The statistics are telling. George Barna, founder of a research firm that studies religious beliefs and behaviors of Americans, surveyed regular churchgoers. He found that 14% of adult believers have never experienced the presence of God. 14% have experienced God’s presence but not in the past year, while 72% have encountered God within the past year. Sobering news for churches: about 50% report not experiencing God’s presence in a “typical worship service.”
In The 5 Practices of Fruitful Congregations, Bishop Robert Schnase notes, “Vibrant,
fruitful, growing churches offer Passionate Worship that connects people to God and to one another. People gather consciously as the Body of Christ with eagerness and expectancy; encounter Christ through singing, prayer, Scripture, preaching and Holy Communion; and respond by allowing God’s Spirit to shape their lives. Lives shaped by God’s Spirit become the nucleus for congregations with extraordinary warmth, graciousness and belonging. People are searching for worship that is authentic, alive, creative and comprehensible, where they experience the life-changing presence of God in the presence of others. Worship is the most likely point of first contact the unchurched have with a congregation, and in some churches, many visitors do not find genuine warmth, a premium on excellence, or a message presented in a form that engages them.”
So how can our churches offer worship experiences that excite the love of God in churchgoers and open their hearts to God’s presence?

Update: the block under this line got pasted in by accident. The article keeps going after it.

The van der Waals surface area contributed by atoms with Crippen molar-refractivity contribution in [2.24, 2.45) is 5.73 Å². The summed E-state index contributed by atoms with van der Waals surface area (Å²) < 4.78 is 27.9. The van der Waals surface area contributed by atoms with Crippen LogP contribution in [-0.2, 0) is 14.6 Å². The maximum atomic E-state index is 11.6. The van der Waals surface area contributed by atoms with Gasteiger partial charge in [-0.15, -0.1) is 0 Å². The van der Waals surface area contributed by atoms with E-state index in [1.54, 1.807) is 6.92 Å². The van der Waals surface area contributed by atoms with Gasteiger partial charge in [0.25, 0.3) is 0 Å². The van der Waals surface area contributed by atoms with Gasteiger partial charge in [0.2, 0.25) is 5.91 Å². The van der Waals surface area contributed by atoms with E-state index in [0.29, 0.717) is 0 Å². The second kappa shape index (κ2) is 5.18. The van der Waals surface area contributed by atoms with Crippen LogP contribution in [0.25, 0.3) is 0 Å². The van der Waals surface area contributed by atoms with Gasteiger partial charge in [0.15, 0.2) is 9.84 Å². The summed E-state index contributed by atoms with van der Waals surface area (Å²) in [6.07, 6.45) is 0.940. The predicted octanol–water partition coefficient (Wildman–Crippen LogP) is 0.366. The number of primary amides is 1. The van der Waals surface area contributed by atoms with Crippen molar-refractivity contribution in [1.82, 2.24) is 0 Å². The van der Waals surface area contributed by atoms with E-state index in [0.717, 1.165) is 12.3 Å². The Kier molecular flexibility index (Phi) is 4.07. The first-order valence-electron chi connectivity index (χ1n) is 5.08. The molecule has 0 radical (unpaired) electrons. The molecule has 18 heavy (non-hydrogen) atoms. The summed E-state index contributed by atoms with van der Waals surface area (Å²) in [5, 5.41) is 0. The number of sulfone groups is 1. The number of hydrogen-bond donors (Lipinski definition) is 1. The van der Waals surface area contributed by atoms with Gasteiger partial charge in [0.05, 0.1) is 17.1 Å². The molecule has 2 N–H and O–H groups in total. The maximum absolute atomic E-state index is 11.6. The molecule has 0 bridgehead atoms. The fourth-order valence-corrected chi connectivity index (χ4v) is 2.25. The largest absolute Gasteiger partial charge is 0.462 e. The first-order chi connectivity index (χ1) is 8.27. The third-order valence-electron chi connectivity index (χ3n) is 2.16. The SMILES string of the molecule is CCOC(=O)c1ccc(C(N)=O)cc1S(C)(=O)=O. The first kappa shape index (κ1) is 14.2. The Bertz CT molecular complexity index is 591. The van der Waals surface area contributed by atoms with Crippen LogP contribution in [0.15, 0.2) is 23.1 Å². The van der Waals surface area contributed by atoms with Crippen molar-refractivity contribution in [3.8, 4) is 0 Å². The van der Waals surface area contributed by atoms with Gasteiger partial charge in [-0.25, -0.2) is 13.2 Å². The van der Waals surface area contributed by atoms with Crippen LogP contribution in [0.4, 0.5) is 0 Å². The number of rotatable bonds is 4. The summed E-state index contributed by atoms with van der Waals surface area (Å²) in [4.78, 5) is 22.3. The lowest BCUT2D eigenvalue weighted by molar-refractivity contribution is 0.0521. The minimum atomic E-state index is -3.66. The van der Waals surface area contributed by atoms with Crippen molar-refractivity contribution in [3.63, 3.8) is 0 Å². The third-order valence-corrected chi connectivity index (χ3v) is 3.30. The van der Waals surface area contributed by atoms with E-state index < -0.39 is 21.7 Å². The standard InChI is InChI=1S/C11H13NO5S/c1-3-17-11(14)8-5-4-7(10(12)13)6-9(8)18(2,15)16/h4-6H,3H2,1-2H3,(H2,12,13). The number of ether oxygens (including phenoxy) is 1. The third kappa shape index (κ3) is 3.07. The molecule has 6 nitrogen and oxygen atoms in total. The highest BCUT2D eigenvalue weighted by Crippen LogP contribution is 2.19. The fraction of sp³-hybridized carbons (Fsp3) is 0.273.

In March, leadership teams from eight NCCUMC churches delved into that challenge, embracing the tenant that “worship is not just about an event – it is a lifestyle.” To Phil Maynard, creator of SHIFT, “great worship” is the vehicle that moves us from viewing worship as an event to experiencing it, in its fullness, as a lifestyle. Utilizing probing questions and offering new ways to plan and execute creative, engaging worship experiences, SHIFT frees participants to innovate. Of particular importance is thorough planning — across all worship elements — to develop a strong, central message for each worship experience and to connect with the community the church is serving.
At the end of the day, leadership teams were enthused and thinking of
implementation. Allen Lamm, from Evansdale UMC in Wilson, feels that discussions “opened up our eyes to the possibilities that sometimes we miss…of the things you could be doing to improve worship, the things you could be doing to improve the guest experience, the things you could be doing to reach people. SHIFT helps you become aware of those things.”
Mary Jones, also from Evansdale, says that her group “looked at things that we were already doing that were done well and ways that we can improve.”
Dan Baer, pastor of St. Luke UMC in Goldsboro, believes the focus “helped St. Luke become more aware of how to become more engaged in our worship style and to let people leave here with God as their Head.”
If your church would like to become involved in the next SHIFT Coaching Network, please contact Steve Taylor @ firstname.lastname@example.org.